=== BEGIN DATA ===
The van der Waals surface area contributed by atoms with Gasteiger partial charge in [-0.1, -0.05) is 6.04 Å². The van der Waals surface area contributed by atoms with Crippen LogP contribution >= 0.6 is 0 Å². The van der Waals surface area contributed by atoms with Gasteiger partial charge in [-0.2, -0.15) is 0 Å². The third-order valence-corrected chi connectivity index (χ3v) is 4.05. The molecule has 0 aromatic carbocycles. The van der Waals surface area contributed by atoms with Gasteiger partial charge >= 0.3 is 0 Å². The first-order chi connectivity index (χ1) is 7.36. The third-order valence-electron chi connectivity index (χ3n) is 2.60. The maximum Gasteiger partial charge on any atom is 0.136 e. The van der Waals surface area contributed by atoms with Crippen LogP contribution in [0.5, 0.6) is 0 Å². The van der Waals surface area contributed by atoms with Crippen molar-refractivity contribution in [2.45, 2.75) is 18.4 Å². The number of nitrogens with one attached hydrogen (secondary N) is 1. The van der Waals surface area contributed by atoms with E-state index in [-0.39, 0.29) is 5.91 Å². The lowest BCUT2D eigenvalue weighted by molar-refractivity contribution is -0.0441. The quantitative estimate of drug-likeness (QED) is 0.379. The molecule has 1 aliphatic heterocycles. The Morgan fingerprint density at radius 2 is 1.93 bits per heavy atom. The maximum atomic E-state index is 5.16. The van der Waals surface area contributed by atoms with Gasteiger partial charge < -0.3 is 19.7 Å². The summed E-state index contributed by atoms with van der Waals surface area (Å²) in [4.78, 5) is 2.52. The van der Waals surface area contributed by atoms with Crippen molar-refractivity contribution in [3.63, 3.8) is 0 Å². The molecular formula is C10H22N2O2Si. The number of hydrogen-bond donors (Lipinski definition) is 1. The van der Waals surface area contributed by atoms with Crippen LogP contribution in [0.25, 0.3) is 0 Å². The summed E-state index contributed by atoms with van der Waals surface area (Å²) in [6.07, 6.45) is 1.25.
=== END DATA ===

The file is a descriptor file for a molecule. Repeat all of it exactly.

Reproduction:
The van der Waals surface area contributed by atoms with Gasteiger partial charge in [-0.1, -0.05) is 6.04 Å². The van der Waals surface area contributed by atoms with Crippen LogP contribution >= 0.6 is 0 Å². The van der Waals surface area contributed by atoms with Gasteiger partial charge in [-0.2, -0.15) is 0 Å². The third-order valence-corrected chi connectivity index (χ3v) is 4.05. The molecule has 0 aromatic carbocycles. The van der Waals surface area contributed by atoms with Gasteiger partial charge >= 0.3 is 0 Å². The first-order chi connectivity index (χ1) is 7.36. The third-order valence-electron chi connectivity index (χ3n) is 2.60. The maximum Gasteiger partial charge on any atom is 0.136 e. The van der Waals surface area contributed by atoms with Crippen LogP contribution in [0.5, 0.6) is 0 Å². The van der Waals surface area contributed by atoms with Crippen molar-refractivity contribution in [2.45, 2.75) is 18.4 Å². The number of nitrogens with one attached hydrogen (secondary N) is 1. The van der Waals surface area contributed by atoms with E-state index in [-0.39, 0.29) is 5.91 Å². The lowest BCUT2D eigenvalue weighted by molar-refractivity contribution is -0.0441. The quantitative estimate of drug-likeness (QED) is 0.379. The molecule has 1 aliphatic heterocycles. The Morgan fingerprint density at radius 2 is 1.93 bits per heavy atom. The maximum atomic E-state index is 5.16. The van der Waals surface area contributed by atoms with Gasteiger partial charge < -0.3 is 19.7 Å². The summed E-state index contributed by atoms with van der Waals surface area (Å²) in [4.78, 5) is 2.52. The van der Waals surface area contributed by atoms with Crippen molar-refractivity contribution in [3.63, 3.8) is 0 Å². The molecular formula is C10H22N2O2Si. The number of hydrogen-bond donors (Lipinski definition) is 1. The van der Waals surface area contributed by atoms with Crippen LogP contribution in [0.25, 0.3) is 0 Å². The summed E-state index contributed by atoms with van der Waals surface area (Å²) in [6.07, 6.45) is 1.25.